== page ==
His eyes, usually glazed with a subtle haze, were now clear 
and brilliant. There was nothing of the nervous coward 
in him. He was almost jaunty in his appearance, a light- 
brownish-gray wool suit covering his body neatly, and a 
new fall brown derby hat setting squarely above his eyes. 
His formerly short mustache had become longer and silky. 
It was turned up in quite a distinguished manner about 
his cheeks. 
" I'd like to, Frank," replied Leigh. " I'll see what I 
can do. It depends on how the old man feels. He's in 
a fighting mood to-day. He smells blood." And he 
looked at Cowperwood grimly—quite as one fighting brave 
looks at another. 
Leigh, for all his friendship, was helping to hammer 
Cowperwood's stock, for from what he (Cowperwood) had 
said the night before and early this morning, he knew 
that his fellow-financier was hard pressed. He would 
probably go down, or be sheared of most of his holdings.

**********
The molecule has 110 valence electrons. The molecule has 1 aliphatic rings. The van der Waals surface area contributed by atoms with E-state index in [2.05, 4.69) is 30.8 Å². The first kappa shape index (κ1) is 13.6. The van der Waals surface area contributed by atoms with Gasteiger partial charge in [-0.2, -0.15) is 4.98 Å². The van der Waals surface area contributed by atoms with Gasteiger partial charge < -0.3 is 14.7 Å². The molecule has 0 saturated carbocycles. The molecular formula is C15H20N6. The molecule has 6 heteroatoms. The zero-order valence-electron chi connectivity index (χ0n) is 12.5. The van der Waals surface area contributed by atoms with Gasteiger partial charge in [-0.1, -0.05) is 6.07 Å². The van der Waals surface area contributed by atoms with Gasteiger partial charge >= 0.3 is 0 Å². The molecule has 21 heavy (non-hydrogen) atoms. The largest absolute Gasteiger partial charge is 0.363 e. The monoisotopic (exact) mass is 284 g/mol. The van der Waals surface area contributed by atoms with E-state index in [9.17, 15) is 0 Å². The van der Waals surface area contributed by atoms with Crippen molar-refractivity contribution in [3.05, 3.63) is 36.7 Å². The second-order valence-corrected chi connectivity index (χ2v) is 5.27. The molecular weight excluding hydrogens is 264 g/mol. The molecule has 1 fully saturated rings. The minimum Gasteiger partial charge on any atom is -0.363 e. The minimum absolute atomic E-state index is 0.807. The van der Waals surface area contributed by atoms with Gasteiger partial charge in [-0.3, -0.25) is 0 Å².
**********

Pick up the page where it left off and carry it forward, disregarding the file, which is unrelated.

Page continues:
Why should he refuse to help in this noble and profitable 
labor? Business was business. Still, in the face of this, 
if he could help him get a few days' grace on his loans, 
it would be all right. He did not object to doing that— 
rather wanted to for old sake's sake. 
" I can't get at the old man right now. He's in there 
talking to Ticknor. When he's through I'll talk to him. 
I'll send you word before two." 
Cowperwood went out not crestfallen, but brisk and 
determined. You would have thought by his shoulders 
that he had loaned somebody money at good interest, 
rather than that he had been begging for an extension 
of time. But he hadn't been begging it. He had been 
attempting to compel it. 
" Wonderful fellow that," said Leigh. "They'll never 
down him. He'll squirm out somehow." 
He waited thoughtfully for Ticknor to come out, and 
then stated Cowperwood's case to Francis Drexel, the 
head of the firm. The latter was a solidly built man of